Until a few years ago, Valentine Schlegel had little by way of legacy: Her sculpted interiors were too immobile to be displayed in museums, and yet too domestic to be appreciated as architecture. Writer Sarah Moroz charts the story of a single-minded woman whose contribution to French design is only now being appreciated.

In 2017, the artist Valentine Schlegel was the subject of a long-overdue retrospective. This Woman Could Sleep in Water, which took place at CAC Brétigny in Paris, reintroduced one of France’s most spirited and multifaceted artists to the world. The exhibition took its name from a comment made by one of Schlegel’s fishermen friends, who was in awe of the sea-loving artist’s ability to nap just about anywhere.

Schlegel was born in 1925 in Sète, a port city in southeastern France. Growing up in a family of artisans informed her relationship to tools and her love of the handmade. After studying drawing at the fine arts school in Montpellier, she worked for an arts festival in Avignon where she alternated between roles as a costume designer, props specialist, set painter and stage manager.

In 1945 she moved to Paris, attracted by the artistic freedoms of the cosmopolitan lifestyle and the possibility of living more comfortably as a lesbian. But the capital never outshone her tenderness for the landscapes of the south and—as her practice grew—Schlegel worked constantly with its vernacular materials and toggled between Paris and Sète. Her oeuvre drew upon her Mediterranean roots and her travels to Greece, Portugal, Spain and Italy.

After a period of experimentation, she created a series of stunning, curvaceous ceramic vases using a coil technique, mostly executed in the 1950s. The gestural contours and fantastical volumes were inspired by organic outlines of trees and birds, and evoke the freewheeling, jubilant shapes of Henri Matisse’s paper cutouts. Schlegel’s mastery of various crafts enabled her to make a range of everyday objects: mahogany serving utensils, a stoneware whistle shaped like a bird, painted terra-cotta figurines, leather gladiator sandals and—arguably her greatest achievement—sculptural plaster fireplaces.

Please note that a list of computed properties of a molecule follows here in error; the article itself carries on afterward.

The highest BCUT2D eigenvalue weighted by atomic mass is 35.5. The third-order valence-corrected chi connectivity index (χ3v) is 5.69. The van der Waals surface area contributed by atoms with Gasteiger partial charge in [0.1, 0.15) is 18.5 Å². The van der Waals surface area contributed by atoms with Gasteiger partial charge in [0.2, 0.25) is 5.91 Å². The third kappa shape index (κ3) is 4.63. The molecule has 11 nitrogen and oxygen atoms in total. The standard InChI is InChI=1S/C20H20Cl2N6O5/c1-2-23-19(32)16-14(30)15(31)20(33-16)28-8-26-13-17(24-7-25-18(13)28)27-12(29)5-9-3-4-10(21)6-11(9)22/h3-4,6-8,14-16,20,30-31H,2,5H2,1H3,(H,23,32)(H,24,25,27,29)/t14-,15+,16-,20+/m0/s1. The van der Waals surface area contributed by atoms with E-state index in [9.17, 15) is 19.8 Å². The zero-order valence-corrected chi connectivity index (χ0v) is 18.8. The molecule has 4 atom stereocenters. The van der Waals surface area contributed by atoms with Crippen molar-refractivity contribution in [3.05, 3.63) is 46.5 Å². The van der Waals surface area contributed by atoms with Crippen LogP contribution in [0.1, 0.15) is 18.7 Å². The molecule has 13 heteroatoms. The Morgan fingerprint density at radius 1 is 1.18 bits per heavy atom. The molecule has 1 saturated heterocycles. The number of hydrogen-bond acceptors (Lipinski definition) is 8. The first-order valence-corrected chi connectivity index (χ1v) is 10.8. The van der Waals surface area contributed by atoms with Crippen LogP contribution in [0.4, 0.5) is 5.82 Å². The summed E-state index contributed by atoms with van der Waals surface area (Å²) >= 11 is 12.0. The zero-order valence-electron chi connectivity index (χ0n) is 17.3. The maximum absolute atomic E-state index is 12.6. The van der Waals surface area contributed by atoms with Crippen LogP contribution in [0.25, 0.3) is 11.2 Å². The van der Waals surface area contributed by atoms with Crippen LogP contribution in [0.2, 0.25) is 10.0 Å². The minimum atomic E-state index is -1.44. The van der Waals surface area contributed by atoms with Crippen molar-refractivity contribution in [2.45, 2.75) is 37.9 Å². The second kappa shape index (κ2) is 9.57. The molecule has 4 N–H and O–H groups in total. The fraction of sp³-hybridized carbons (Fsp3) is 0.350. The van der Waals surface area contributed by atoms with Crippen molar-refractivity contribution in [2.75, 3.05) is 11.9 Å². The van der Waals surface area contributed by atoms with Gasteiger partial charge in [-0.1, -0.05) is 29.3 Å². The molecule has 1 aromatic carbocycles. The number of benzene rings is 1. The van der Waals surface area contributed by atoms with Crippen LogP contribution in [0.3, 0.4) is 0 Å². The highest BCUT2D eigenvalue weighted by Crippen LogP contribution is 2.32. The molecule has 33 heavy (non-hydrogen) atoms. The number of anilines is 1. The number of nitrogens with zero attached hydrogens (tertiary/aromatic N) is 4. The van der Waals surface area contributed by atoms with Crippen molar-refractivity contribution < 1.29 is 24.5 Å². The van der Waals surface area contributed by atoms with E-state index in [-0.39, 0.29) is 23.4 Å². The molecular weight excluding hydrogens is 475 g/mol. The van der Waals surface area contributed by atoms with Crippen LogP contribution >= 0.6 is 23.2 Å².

Her body of work unfurled without hierarchy between milieus. Meanwhile, Schlegel also oversaw workshops for children and adolescents. She taught at Paris’ Musée des Arts Décoratifs from 1958 to 1987; three of her former students, schooled in her signature pedagogy, went on to become her assistants.

Schlegel lived simply but was a bon vivant and loved preparing meals; her recipe books were dotted with bouillabaisse-style fish stew, plum tarts and apple cakes. She spent her free time gardening, cooking and sailing. And her passion for objects was intimately linked to a sense of utility; when she made an earthenware salad bowl, she delicately folded its edges inward to prevent the greens from escaping when being mixed. She maintained her marked regional accent, wore her hair in a cropped style and sported androgynous uniforms typically worn by sailors.

When living away from the south, she nostalgically recreated its sensations—referencing the limestone of the French Camargue and the undulating movement of sails from Sète’s port life. The outlines of shells, seaside pebbles and plants in turn shaped her sinuous objects. Intended for everyday use, they were nonetheless guided by aesthetics. “A pot is designed to hold flowers. Without flowers, it’s nothing. To have a life of its own, it must also be a sculpture,” Schlegel insisted in an interview published in the catalog of one of her Paris exhibitions. She believed in creating sculptures à vivre: dynamic objects that possessed their own sense of folklore.